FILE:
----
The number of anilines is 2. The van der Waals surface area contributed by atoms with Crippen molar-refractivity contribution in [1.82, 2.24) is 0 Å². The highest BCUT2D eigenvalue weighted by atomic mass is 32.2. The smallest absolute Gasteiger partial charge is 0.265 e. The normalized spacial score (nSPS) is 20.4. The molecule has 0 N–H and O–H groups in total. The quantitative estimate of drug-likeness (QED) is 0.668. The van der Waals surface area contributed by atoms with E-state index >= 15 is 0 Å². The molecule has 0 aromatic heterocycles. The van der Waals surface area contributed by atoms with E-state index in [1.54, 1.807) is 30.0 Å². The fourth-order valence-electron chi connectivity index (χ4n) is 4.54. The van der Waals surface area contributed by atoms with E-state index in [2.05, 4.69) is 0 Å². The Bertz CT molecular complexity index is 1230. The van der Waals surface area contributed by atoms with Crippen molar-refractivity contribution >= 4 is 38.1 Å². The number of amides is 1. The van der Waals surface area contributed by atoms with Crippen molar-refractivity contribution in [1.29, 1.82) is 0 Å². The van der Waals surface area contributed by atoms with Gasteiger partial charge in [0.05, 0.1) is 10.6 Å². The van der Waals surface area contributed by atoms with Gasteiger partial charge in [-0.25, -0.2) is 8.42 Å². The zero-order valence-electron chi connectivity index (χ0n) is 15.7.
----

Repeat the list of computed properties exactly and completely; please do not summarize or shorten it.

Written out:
The number of anilines is 2. The van der Waals surface area contributed by atoms with Crippen molar-refractivity contribution in [1.82, 2.24) is 0 Å². The highest BCUT2D eigenvalue weighted by atomic mass is 32.2. The smallest absolute Gasteiger partial charge is 0.265 e. The normalized spacial score (nSPS) is 20.4. The molecule has 0 N–H and O–H groups in total. The quantitative estimate of drug-likeness (QED) is 0.668. The van der Waals surface area contributed by atoms with E-state index >= 15 is 0 Å². The molecule has 0 aromatic heterocycles. The van der Waals surface area contributed by atoms with E-state index in [1.54, 1.807) is 30.0 Å². The fourth-order valence-electron chi connectivity index (χ4n) is 4.54. The van der Waals surface area contributed by atoms with E-state index in [2.05, 4.69) is 0 Å². The Bertz CT molecular complexity index is 1230. The van der Waals surface area contributed by atoms with Crippen molar-refractivity contribution >= 4 is 38.1 Å². The number of amides is 1. The van der Waals surface area contributed by atoms with Crippen molar-refractivity contribution in [1.29, 1.82) is 0 Å². The van der Waals surface area contributed by atoms with Gasteiger partial charge in [0.05, 0.1) is 10.6 Å². The van der Waals surface area contributed by atoms with Gasteiger partial charge in [-0.25, -0.2) is 8.42 Å². The zero-order valence-electron chi connectivity index (χ0n) is 15.7.